Think about it. Jesus chose to use these highly charged political words to announce His arrival. Read them again with this in mind:
The Kingdom of God is at hand. Repent, and believe in the gospel.”
As we’ll see in a moment, the call to “repent and believe” in this context was not just a call to turn from personal sin and embrace the Saviour; it was, in fact, a call to defect from the corrupt Empire (and complicit religion) and embrace a new King.
Firstly, note that this was a loaded political phrase, not the dry, dusty and even archaic phrase we might hear today. To first-century ears, it was sizzling hot. It was dangerous. Provocative. Dangerously provocative.
It’s hard to overstate this point.
The prevailing backdrop, the framing narrative, of Jesus’ day was the all-conquering, all-consuming, all-powerful Roman Empire and its oppressive domination enforced through the profession of obligation and fear, Caesar is Lord.
Put it this way: if you lived in Jesus’ day, your life revolved entirely around the Roman Empire. It was wholly defined by it. For the Jews, even their proud, robust religious system was bent and twisted by it. (We’ll look into this below in Responding to the Gospel.)
By using this explosive political language, Jesus declared His arrival as King and offered a new framing narrative—an otherworldly backdrop at direct odds with the formidable Empire and a religious system co-opted by it.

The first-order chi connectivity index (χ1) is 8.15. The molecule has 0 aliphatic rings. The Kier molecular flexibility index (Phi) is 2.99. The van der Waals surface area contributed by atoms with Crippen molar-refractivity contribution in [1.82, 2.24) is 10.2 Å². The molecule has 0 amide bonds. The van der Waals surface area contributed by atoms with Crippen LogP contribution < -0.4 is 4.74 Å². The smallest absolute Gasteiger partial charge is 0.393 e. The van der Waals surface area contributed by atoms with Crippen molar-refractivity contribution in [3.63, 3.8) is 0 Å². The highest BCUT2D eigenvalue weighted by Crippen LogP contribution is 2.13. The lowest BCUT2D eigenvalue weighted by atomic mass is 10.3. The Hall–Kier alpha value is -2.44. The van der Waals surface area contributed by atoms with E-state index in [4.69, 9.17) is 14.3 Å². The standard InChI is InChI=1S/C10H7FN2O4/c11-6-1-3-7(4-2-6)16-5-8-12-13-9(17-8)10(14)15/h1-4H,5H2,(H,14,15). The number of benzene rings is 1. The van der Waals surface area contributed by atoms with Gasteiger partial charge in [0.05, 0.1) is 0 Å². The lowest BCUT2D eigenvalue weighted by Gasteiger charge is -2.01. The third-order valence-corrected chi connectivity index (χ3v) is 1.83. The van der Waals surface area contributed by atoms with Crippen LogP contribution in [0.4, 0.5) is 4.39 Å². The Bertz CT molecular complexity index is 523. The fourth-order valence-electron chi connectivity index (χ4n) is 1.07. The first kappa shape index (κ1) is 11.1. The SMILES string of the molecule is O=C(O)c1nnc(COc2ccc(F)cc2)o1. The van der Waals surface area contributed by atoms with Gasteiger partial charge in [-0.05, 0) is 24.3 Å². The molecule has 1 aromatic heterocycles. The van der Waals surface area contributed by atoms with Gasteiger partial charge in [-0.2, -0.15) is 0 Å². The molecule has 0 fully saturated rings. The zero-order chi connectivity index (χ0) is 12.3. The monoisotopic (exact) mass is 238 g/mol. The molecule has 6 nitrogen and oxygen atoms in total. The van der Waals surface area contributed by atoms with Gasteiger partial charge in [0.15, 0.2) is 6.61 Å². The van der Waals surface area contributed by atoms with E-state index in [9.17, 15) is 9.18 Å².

A Transcendent Message
Although the message resonated with ancient intent, it sounded new, even transcendent.
Jesus used this explosive phrase to catch the imagination of His audience but then filled the phrase with a vision at complete odds with the cruel Empire and corrupt religion that defined and oppressed them.
The Gospel of the Kingdom message was raw and fresh and otherworldly in two brilliant ways.
- On the one hand, Jesus envisioned a higher way of thinking, living and being that trumped the Empire and superseded allegiance to Caesar … while still maintaining an exemplary above-reproach attitude towards secular and civil authority.
It was simply ingenious.
Jesus’ followers defined themselves as citizens of a higher realm and served society from this higher moral code. However, they did so not with a haughty and high-and-mighty attitude, but with humility grounded in sacrificial servanthood. They advocated for society’s marginalised and contended for change yet remained model citizens of society, impeccable and unimpeachable.
As model citizens, they turned the Empire upside down.
- On the other hand, Jesus turned the tables on compromised, complicit self-serving religion by demonstrating a people-serving, love-based faith that expanded the boundaries of family love to deliberately include one’s neighbour, the stranger and even those perceived as enemies.
It was simply revolutionary.